In a continued effort to be environmentally responsible, Las Vegas Sands’ properties around the world adhere to various guidelines to conserve water in and around the properties. Through Sands ECO360, the company’s award-winning global sustainability program, all of the regions in which the company operates have systems in place to reduce water consumption, making them a leader in sustainable building development and resort operations.
“I’ve been with the company for 19 years and started running the plumbing, pools and mechanicals for all of our water as crew leader,” Jim Albers, assistant chief engineer at The Venetian and The Palazzo, said. “When The Palazzo opened, I became the assistant chief engineer. In my time here, the company has really let us be creative in our thinking and adopting new processes to really conserve our water use. No one else on the Strip does what we do.”
While designing The Palazzo, the underground aquafer that cuts across the Las Vegas Valley from west to east at 20 feet below the surface had to be dealt with for the underground parking structure at 49 feet below street level. The common practice is to simply pump out the ground water into a municipal sewer system. Of the Las Vegas resort properties affected by the subterranean aquafer, The Palazzo is the only one to date to have taken the extra step to save 60,000 gallons of water from just being wasted, finding sustainable and feasible uses for the water. A nano filtration system was the most appropriate solution for treating and storing the unusable ground water for interior and exterior landscaping, cleaning of the pool deck and the street level exterior as well as The Palazzo Fountain, the largest on property.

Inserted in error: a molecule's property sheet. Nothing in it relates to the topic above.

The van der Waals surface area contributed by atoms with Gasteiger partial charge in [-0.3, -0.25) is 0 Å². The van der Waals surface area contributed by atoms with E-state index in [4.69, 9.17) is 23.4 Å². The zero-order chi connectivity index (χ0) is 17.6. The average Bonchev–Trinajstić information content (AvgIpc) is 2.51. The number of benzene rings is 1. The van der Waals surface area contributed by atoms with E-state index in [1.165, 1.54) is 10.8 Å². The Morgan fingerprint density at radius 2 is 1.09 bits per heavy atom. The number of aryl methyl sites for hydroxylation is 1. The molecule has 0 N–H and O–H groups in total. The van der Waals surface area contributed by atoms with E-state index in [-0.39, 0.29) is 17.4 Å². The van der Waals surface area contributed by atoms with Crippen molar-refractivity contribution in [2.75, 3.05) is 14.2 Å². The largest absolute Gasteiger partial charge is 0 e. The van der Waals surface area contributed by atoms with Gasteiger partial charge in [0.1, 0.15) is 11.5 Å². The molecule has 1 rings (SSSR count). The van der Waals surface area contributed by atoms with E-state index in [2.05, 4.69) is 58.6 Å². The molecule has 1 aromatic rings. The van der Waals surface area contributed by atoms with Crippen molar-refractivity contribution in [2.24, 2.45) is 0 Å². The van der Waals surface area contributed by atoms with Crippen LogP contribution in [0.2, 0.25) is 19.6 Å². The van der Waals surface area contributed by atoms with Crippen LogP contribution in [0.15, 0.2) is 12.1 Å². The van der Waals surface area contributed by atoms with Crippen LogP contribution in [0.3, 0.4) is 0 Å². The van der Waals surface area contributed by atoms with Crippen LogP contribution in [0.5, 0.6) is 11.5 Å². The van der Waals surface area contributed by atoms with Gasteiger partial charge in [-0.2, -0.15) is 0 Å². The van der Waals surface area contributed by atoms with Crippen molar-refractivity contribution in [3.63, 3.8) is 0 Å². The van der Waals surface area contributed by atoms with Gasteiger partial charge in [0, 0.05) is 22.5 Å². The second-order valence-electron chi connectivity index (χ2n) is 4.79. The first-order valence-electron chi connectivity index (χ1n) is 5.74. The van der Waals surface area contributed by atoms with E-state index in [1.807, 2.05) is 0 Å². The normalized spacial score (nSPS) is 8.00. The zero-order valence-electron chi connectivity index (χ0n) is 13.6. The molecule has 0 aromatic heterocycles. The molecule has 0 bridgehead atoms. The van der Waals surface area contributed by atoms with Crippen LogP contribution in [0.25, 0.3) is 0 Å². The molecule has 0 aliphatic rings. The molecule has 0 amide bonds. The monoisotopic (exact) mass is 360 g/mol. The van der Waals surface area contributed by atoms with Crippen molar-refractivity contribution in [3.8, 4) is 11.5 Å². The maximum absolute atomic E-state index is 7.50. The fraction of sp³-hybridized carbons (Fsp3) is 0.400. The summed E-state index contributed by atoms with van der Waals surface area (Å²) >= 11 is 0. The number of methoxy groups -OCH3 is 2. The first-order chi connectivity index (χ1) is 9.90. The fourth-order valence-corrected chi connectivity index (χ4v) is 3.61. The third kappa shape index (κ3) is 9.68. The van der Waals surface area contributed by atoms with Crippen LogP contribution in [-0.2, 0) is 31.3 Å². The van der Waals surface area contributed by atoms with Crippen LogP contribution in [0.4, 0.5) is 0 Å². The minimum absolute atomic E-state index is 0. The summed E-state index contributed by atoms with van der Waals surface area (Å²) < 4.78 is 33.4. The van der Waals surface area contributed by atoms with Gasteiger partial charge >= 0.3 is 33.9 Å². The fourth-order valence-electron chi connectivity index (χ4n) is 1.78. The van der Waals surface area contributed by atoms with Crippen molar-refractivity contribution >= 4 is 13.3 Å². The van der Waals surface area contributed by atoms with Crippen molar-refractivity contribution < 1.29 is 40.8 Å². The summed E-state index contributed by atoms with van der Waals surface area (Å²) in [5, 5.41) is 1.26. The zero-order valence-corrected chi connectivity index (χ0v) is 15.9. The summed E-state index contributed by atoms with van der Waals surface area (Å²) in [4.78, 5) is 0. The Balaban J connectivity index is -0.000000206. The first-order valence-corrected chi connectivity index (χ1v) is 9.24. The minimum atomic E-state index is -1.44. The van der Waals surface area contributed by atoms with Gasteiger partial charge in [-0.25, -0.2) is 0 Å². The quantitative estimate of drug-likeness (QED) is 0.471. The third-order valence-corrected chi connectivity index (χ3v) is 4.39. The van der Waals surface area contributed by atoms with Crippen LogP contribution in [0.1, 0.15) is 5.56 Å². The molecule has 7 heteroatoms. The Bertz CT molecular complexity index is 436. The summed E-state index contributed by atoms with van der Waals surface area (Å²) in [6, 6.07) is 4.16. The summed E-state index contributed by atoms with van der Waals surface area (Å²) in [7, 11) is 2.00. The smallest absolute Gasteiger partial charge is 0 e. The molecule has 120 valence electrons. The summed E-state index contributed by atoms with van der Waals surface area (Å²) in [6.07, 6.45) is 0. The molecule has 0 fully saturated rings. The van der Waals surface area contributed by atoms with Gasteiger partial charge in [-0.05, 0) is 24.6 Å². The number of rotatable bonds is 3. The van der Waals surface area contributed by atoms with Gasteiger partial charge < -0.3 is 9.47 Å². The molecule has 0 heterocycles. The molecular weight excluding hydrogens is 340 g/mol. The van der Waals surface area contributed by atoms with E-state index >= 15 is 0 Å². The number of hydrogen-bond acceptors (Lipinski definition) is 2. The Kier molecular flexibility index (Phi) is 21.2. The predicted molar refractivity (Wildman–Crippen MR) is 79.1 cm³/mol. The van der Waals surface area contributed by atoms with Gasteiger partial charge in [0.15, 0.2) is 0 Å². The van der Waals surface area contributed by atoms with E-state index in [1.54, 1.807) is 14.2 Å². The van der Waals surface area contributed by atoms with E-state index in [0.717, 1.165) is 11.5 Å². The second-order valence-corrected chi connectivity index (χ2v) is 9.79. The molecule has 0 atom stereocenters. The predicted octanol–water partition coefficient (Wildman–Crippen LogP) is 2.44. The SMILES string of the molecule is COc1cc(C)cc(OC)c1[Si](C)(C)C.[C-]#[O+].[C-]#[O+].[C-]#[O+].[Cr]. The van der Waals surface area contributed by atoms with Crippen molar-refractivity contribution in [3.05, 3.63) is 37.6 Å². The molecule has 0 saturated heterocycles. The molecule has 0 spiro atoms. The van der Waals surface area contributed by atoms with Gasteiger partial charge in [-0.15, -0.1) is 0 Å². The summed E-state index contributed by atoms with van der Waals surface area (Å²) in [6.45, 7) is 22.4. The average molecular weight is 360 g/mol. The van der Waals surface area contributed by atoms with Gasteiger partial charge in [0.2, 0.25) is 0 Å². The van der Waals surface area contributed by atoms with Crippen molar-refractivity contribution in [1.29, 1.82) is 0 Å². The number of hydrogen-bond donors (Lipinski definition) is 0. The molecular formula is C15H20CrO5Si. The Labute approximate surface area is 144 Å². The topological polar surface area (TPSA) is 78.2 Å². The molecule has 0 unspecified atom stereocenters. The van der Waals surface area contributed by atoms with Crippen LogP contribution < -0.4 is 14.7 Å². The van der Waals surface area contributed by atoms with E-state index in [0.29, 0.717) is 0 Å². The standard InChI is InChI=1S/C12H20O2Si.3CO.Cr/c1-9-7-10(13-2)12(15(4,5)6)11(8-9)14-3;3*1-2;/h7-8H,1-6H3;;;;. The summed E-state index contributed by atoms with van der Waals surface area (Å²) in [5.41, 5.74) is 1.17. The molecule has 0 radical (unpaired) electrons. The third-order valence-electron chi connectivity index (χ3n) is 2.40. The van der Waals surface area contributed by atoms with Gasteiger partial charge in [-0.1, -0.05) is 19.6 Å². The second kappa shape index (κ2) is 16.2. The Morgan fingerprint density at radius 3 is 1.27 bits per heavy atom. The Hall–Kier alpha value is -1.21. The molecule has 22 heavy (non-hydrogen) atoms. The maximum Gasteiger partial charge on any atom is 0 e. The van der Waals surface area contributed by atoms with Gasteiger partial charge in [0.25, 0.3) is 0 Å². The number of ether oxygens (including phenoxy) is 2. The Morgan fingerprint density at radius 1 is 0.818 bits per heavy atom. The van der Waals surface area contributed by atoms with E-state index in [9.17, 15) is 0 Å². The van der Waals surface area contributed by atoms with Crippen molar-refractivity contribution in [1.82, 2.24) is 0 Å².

“The Palazzo’s nano filtration system purifies the ground water, 50% better than what comes out of the faucet,” Albers said. “While it retains critical mineral and nutrients for plant life, the ground water does not contain any chlorine which is even better. The Palazzo is 100% ‘off the water grid’ for its horticulture. We are able to use less municipal water. If we don’t use what is collected, it will just evaporate.”
Through the Green Ideas challenge, an activity that it part of Team Member engagement, a Team Member proposed a water savings initiative in the Team Member dining room where they saw running water to rinse the dishes. In response, the properties installed sensors in the faucets. If a Team Member isn’t standing at the sink rinsing the dishes, the water stops. Infrared sensors detect when someone is standing there to rinse the dishes. By the end of June 2018, Albers says it’s possible that the property will save millions of gallons of water for the year, with a cost of only $500 in material.